Education & Family

University teaching grading system explained

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As universities are officially graded for the quality of their teaching for the first time, we take a look at the Teaching Excellence Framework used to do this.


Why was the new grading system introduced?

Although the main business of universities is teaching, institutions tend to build their reputations on the quality of their research.

And, until recently, there has been very little assessment of teaching quality at universities.

The Teaching Excellence Framework was put into place to address this.

With almost all undergraduate fees now raised to the maximum of £9,000 per year, ministers were concerned this flat rate was masking large differences in courses.

So, the government introduced the TEF to provide students with better information about the quality of degree programmes on offer.


How does it work?

Each institution is awarded either a gold, silver, bronze or provisional TEF award.

The grading is mainly based on three sets of information:

  • students' views of teaching
  • assessment and academic support from the National Student Survey
  • drop-out rates and rates of employment

It is notable that none of these metrics directly measures the quality of teaching, although the NSS does give an insight into students' perceptions of teaching.

Each institution's performance on these measures is then benchmarked against the demographic characteristics of its students.

It is then flagged if the performance is statistically better or statistically worse than the benchmark.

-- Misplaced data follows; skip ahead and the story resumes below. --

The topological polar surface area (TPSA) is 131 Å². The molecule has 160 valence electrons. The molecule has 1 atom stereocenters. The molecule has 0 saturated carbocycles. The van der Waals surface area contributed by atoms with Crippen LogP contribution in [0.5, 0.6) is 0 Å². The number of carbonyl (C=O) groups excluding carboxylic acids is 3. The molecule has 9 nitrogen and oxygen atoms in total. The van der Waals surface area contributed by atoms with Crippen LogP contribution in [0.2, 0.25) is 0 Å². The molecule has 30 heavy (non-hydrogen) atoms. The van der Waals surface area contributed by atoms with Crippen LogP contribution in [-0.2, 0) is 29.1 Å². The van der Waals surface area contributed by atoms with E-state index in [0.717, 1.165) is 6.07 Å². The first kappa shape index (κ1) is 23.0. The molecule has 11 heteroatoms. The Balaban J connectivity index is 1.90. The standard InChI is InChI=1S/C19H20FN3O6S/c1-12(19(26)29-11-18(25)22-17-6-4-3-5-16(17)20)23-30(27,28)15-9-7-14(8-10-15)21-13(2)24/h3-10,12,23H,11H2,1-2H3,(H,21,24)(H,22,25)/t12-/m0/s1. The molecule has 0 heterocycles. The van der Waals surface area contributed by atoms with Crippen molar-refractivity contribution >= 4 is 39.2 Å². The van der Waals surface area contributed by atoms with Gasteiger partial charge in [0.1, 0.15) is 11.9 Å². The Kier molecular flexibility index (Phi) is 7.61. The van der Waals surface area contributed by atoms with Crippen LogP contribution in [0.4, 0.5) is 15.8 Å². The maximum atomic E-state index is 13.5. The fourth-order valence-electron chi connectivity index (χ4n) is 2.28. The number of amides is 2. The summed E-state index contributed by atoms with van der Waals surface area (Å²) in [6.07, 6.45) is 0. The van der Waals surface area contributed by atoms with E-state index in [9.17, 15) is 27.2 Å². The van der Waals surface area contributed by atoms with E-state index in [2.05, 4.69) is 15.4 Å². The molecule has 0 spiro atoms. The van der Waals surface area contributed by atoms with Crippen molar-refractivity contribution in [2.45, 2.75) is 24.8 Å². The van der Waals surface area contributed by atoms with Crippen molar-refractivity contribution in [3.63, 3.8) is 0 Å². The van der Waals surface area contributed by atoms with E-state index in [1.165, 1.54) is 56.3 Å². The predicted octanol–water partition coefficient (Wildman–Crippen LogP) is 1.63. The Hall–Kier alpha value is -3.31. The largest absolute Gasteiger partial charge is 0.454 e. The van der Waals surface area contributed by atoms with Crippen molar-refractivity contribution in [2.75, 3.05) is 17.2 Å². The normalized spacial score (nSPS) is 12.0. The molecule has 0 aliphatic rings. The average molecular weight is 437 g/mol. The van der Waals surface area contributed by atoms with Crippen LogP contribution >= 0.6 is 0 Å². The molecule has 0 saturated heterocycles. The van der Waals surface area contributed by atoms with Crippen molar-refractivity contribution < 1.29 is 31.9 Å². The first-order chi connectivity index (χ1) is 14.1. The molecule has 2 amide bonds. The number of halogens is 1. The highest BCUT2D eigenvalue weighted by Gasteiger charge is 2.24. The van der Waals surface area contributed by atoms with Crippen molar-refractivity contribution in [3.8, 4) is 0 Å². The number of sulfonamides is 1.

Then, assessors feed in information from each university's own assessment of its teaching standards to arrive at the grade.


How are the awards used?

Initially, the awards were to be used to assess whether a university would be allowed to raise its tuition fees beyond the maximum £9,000.

But this is now being phased in over a number of years, and the framework is in an early guise.

In the first year of the TEF, all providers that passed a baseline quality standard received a "meets expectation" award.

But as this was set at the basic standard that universities had to meet to be accredited, all providers reached it last year.

This allowed them to raise their fees in line with inflation - an extra £250 for students starting courses in 2017.

In this the second year - for those students starting courses in autumn 2018 - judgements have been made against a range of measurements and information.

But again all those that have received the "meets expectation" award will be able to raise their fees in line with inflation.

So, the promise that the TEF will for the first time link funding of teaching to quality is some way off being realised.


How useful is the award?

According to the Centre for Global Higher Education, the TEF will provide students with better information about the quality of degree programmes than is currently on offer in commercial rankings.

But there is no direct assessment of the quality of teaching.

Rather, it is related to students' perceptions of teaching and courses.

Also, currently, the awards assess the institution only as a whole, rather than for each particular courses.

The Higher Education Policy Institute said: "In this early guise, the TEF is far from a perfect assessment of teaching and learning.

"While it tells us a lot of useful things, none of them accurately reflects precisely what goes on in lecture halls."

It urges university applicants to use the results in their decision-making, but to do so with caution, as the ratings are for whole universities rather than individual courses.

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